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31 October 2020 - Ernest
Investment in Legal Cannabis Business Overseas and UK Law

The cannabis industry has always been big business.

Long before the U.K.'s so called first "cannabis importer," the health benefits of cannabis have been widely discussed.

Why then, is there seemingly a growing "public" demand to legalise cannabis?

In November 2018, the Misuse of drugs (Amendments) (Cannabis and License Fees) (England, Wales and Scotland) Regulations 2018 (the 2018 Regulations), came into force allowing certain cannabis-based products for medicinal use (CBPMs) to be prescribed more easily
Law makers may tell you that medical experts state there are therapeutic health benefits - even despite the fact that experts have known about these benefits long before the U.K.'s so called first "cannabis importer."
You may feel like this is code for "we now know how to control the production and supply, so now we can tax you."

Whatever the reason for legalising cannabis, there are some real legal issues to be addressed.

Under English law, a person who invests in companies whose business activities involve the production of cannabis or sale of cannabis-related products is likely to be at risk of committing a criminal offence.

Proceeds of Crime act 2002 (POCA) / Money laundering

The Proceeds of Crime Act 2002 (POCA), makes clear that a person commits an offence if she or she:
  • conceals, disguises, converts, transfers or removes criminal property (s327);
  • enters into or becomes concerned in aan arrangement which he or she knows, or suspects facilitates (by whatever means) the acquisition, retention, use or control of criminal property by or on behalf of another person (s328); or
  • acquires, uses or has possession of criminal property (s329).

"Criminal Property"

Criminal Property is defined in s340(3) and s413(1) POCA as "property which consistutes a person's benefit from criminal conduct or which represents such a benefit (in whole or part and whether directly or indirectly)."

"Criminal Conduct"

Criminal conduct is defined in s340(2) POCA as "conduct which constitutes an offence in any part of the UK or would constitute an offence in any part of the UK if it occurred there."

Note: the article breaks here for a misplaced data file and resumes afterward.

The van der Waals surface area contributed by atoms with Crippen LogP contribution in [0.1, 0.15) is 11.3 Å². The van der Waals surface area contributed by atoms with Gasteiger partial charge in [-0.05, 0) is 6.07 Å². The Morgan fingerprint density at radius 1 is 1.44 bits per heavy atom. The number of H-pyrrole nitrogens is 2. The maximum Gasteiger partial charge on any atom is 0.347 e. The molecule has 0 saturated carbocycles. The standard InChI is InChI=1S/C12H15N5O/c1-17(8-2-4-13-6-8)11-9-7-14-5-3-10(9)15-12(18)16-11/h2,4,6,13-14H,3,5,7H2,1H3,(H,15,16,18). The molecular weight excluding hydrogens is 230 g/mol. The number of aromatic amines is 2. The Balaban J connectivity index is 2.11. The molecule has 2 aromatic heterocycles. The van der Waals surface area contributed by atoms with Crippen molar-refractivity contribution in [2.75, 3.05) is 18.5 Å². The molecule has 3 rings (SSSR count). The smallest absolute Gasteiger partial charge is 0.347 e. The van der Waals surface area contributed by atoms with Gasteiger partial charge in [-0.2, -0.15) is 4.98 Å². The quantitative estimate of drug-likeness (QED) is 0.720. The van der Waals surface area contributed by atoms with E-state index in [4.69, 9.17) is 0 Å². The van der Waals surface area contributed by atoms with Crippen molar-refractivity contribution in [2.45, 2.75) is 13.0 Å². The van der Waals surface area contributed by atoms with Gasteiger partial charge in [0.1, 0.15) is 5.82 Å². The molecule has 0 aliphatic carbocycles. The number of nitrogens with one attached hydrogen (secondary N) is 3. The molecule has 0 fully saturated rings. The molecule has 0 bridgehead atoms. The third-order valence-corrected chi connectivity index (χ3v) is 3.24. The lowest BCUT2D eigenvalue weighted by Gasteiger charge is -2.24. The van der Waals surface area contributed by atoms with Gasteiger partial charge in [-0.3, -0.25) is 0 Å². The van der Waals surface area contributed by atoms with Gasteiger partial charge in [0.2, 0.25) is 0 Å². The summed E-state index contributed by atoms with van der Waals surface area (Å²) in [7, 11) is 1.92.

Therefore, the fact that it is illegal to possess, cultivate and supply cannabis in the UK, means that even if these acts were done somewhere, where it is legal, the conduct is still considered to be criminal in the UK and therefore any benefit from that conduct will constitute criminal property.
"UK citizens are still finding it hard to invest their lawful capital in lawful cannabis businesses overseas"
This may seem unfair to you. Sections 327(2A), 328(3) and 329(2A) POCA state that a person does not commit an offence if:
  1. the person knows, or believes on reasonable grounds, that the relevant criminal conduct occurred in a particular country or territory outside the United Kingdom;
  2. the relevant criminal conduct was not, at the time it occurred, unlawful under the criminal law then applying in that country or territory; and
  3. the relevant criminal conduct is not of a description prescribed by an order made by the Secretary of state.

The exception to the rule... there's always one

Legal conduct in a non-UK country will still generate property that is treated as "criminal property" under POCA if that conduct would constitute a serious crime were it to be done in the UK.This includes the possession, cultivation and supply of cannabis.

Anyone engaged (directly/indirectly) with such a business will need to give thorough and careful consideration to the potential for inadvertently committing money laundering offences and the need for and practicalities of making disclosures, for example, to the NCA and/or appropriate regulatory body before investing in any legal cannabis business overseas.

By contacting Ervaid Law before you invest in a legal cannabis business overseas, we will provide you with expert legal advice on how to take practical steps and keep appropriate records so as to ensure that you operate within the parameters of the UK law.